Date : Friday, February 8, 2002
Time : 3:00 PM
Location: Willet Science Center Room 101

Professor Dale Moore
Department of Chemistry
Mercer University

"The Unusually Intense Photoluminescence of Semiconductor Quantum Dots" 

Abstract:  Extremely small crystallites of semiconductors, such as cadmium sulfide (CdS), can be prepared by precipitation reaction in a product-size-limiting medium.  If the crystallite diameter is kept below about 10.0 nm, then the crystallites formed behave as quantum dots.  The dimensions of quantum dots are so small that excited electrons (and holes) are effectively modeled with the particle-in-a-box (PIB) in other words, they are spatially confined.  This confinement increases the energy required to electronically excite a quantum dot and makes the optical-electronic properties of quantum dots size dependent.  Among the most unusual properties of quantum dots is their intense photoluminescence.  This seminar will be a brief introduction to semiconductor photoluminescence, the particular nature of quantum dots, and one theory to quantify the unusually intense quantum dot photoluminescence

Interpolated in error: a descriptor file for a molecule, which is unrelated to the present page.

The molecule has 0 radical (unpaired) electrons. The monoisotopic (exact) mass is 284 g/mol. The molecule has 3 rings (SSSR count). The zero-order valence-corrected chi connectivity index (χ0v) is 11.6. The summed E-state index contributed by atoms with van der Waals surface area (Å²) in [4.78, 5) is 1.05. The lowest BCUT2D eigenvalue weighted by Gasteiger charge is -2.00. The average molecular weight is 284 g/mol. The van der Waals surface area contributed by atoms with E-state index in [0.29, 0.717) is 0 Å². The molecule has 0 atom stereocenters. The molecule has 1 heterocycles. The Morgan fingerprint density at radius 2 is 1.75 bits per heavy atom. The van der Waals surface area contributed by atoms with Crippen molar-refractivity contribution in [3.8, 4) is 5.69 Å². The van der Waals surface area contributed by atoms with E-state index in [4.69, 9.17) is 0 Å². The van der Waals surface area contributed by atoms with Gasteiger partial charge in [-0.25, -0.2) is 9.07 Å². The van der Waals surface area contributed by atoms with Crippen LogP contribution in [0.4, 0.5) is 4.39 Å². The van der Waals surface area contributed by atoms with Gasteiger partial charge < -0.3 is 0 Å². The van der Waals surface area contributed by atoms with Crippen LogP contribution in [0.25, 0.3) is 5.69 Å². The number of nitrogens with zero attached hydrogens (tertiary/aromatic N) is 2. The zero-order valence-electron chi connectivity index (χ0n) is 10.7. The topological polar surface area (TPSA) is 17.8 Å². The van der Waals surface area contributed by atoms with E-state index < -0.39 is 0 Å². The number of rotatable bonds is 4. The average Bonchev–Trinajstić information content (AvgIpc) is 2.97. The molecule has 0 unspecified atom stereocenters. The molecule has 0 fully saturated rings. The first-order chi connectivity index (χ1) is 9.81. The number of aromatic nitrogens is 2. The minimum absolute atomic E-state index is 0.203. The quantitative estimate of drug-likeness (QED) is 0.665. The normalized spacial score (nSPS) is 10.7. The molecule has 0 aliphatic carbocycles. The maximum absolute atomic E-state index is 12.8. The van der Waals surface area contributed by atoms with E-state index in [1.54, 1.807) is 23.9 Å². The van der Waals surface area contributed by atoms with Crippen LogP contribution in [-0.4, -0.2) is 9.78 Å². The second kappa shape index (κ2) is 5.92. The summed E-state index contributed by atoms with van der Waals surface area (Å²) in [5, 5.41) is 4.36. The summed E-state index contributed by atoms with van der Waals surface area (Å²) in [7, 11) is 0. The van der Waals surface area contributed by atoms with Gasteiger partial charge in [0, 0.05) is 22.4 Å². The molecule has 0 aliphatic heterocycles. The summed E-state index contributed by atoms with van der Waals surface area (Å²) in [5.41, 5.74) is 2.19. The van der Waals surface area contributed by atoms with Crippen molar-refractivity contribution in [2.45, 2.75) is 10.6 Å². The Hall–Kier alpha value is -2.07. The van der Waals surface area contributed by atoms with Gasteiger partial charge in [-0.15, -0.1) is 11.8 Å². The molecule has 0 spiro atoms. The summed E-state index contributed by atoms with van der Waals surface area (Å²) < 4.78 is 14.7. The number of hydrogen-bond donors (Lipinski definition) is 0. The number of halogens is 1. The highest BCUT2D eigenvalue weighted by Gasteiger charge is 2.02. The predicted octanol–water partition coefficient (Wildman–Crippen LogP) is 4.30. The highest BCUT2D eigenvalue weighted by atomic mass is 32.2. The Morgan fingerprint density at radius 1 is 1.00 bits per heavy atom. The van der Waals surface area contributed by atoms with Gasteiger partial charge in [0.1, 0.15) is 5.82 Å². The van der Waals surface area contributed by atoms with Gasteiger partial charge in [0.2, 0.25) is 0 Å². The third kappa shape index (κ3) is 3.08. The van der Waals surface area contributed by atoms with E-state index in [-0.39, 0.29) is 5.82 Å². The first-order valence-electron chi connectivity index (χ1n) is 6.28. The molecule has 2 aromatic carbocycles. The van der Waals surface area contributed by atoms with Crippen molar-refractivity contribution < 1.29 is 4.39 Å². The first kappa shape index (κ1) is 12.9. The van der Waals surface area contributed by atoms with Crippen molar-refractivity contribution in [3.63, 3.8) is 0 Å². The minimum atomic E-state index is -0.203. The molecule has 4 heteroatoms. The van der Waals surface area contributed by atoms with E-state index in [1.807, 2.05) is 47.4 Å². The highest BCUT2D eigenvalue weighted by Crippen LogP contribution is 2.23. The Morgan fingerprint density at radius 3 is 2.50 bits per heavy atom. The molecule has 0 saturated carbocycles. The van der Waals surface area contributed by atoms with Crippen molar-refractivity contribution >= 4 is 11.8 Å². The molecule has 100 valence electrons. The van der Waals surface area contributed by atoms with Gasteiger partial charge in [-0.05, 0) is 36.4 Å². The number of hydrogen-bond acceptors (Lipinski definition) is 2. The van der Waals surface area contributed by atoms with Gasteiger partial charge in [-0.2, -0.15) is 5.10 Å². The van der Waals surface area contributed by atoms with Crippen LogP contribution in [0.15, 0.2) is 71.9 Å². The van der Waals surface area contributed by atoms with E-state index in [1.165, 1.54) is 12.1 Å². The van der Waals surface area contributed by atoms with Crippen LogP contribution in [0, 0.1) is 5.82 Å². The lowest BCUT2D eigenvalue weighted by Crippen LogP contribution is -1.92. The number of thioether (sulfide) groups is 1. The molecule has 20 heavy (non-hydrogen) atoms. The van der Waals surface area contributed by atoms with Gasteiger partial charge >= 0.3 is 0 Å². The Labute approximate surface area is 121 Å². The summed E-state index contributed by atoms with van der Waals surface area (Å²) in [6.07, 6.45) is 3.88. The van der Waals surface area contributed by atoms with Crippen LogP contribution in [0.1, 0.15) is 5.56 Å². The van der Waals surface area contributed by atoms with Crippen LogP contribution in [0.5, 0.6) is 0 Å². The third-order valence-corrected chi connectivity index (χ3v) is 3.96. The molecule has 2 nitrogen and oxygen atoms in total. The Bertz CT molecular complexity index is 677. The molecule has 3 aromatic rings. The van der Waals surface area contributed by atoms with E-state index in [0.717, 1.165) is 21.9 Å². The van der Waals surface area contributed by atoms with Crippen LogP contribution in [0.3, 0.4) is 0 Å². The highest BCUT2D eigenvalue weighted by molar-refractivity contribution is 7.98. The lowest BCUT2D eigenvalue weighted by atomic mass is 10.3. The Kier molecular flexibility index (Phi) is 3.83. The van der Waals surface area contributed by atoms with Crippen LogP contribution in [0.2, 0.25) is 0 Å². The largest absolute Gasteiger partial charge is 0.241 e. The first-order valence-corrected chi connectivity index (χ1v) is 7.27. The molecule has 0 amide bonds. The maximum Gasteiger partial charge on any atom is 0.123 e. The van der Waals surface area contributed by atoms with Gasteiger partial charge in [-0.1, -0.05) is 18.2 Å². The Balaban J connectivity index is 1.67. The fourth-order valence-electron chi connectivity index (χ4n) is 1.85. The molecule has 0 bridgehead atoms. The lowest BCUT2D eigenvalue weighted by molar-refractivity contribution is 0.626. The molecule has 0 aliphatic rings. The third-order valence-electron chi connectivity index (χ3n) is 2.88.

Please join us for light refreshments at 2:45. We hope to see you there!